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Thunder Manufacturing Stage III Air/Jet Kit for the LC1500

Warning: The DynoJet needles, do to the rough finish, will destroy your nozzles. On some carburetors, these nozzles are not replaceable. I had to replace the carburetors on my LC at a cost of $395.00 each.

I will continue to leave this page up for those that are intent on installing the jet kit.

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    First off let me point you to a site that has excellent documentation and photos of the Jet Kit install. After viewing this site, I decided to link it and just add any insights I may have from my jet kit installs on Kathy's and my bike. Many thanks go to Helfyr for taking the time to document the process so well.

HELFYR's Motorcycle Web Page

Major Oops

    Here is a major oops I ran into, and you may also. Removing/Installing the needle retainers inside the slides may break the little fingers that grasp the "O" ring on the retainer. If you do break it, you will have to buy a new slide(s), and your bike will be down. I am still waiting on the second slide, and it is going on three weeks. This happened to Wes and I on re-installing the retainers on my bike. It seems that on the LC's, that are a couple years old, these "O" Rings dry out. Just for reference, my LC is a 1999, and had close to 16,000 miles on it at the time of the install.

    To prevent this from happening to you, spray the inside of the slides with WD40 before removing the needle retainers. Use lot's of it, so you can be sure that the "O" Rings get lubricated. Then before inserting the needle retainers after assembling the new needles, coat the "O" Rings with Vaseline.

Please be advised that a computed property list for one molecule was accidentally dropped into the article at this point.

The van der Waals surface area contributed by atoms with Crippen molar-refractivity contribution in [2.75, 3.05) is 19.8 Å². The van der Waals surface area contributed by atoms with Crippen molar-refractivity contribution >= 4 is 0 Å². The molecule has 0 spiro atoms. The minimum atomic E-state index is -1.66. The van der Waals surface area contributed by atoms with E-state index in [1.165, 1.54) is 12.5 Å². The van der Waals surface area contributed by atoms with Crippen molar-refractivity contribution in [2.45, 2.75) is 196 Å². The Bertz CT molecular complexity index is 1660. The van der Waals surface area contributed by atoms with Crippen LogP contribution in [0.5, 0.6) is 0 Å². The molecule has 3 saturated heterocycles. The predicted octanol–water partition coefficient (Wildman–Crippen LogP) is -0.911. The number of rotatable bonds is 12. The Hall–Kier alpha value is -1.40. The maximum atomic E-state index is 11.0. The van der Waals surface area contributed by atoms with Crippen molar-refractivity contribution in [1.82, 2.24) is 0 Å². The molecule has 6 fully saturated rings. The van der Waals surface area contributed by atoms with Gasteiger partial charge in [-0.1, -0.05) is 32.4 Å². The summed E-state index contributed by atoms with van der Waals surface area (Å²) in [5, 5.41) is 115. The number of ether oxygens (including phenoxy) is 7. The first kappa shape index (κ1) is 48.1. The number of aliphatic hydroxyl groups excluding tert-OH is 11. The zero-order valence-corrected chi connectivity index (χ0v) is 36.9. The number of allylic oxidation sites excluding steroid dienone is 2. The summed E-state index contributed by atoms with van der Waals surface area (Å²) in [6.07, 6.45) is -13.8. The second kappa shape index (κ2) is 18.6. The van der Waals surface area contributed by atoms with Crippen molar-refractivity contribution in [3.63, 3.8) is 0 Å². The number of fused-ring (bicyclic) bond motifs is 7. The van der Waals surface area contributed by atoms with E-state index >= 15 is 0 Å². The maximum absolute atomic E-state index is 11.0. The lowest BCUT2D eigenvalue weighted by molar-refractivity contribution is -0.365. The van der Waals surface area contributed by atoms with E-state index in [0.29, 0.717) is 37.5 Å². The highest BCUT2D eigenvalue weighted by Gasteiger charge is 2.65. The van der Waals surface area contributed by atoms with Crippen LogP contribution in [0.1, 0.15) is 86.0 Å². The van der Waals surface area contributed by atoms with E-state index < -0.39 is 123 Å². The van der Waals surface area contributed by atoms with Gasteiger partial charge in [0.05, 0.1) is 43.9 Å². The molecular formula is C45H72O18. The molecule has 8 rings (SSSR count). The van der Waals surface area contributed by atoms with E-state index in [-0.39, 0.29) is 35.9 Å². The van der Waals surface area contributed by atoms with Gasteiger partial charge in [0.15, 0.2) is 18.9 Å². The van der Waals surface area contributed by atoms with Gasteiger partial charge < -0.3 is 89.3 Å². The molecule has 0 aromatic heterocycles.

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Work Around

     As a work around, should you break one or more of the four fingers in the slide, you can still proceed with the install. Just follow the directions on the needle assembly, remember the front and rear carburetors use different needles. You will be locking the needles in place with fuel proof epoxy or JB weld for fuel tanks, so get it right the first time. Remove the billows from the slide and insert the needles as instructed. Then insert the slide(s) with needles into the proper carburetor, guiding the needles into the metering hole. Having a helper at this point, is really helpful. Have the assistant reach into the carburetor and make sure the needle is seated in the metering hole, and the slide is held up so that the needle is also bottomed out in the slide. 

    We used Super Glue to tack the needle in place. Then followed up with JB Weld for fuel tank repair. But, if you can get fuel proof epoxy, this may be a better choice. I think that one of my needles may have came loose, do to a decrease of fuel mileage from 31-33 to 28 per gallon. Interesting is the fact that machine still runs great in all ranges. Since the whole operation is trapped inside the slide, no debris can enter into the engine. I will diagnose the problem once my slide arrives. By the way the price on the slide is $31.95 USD, plus all the little crap needed.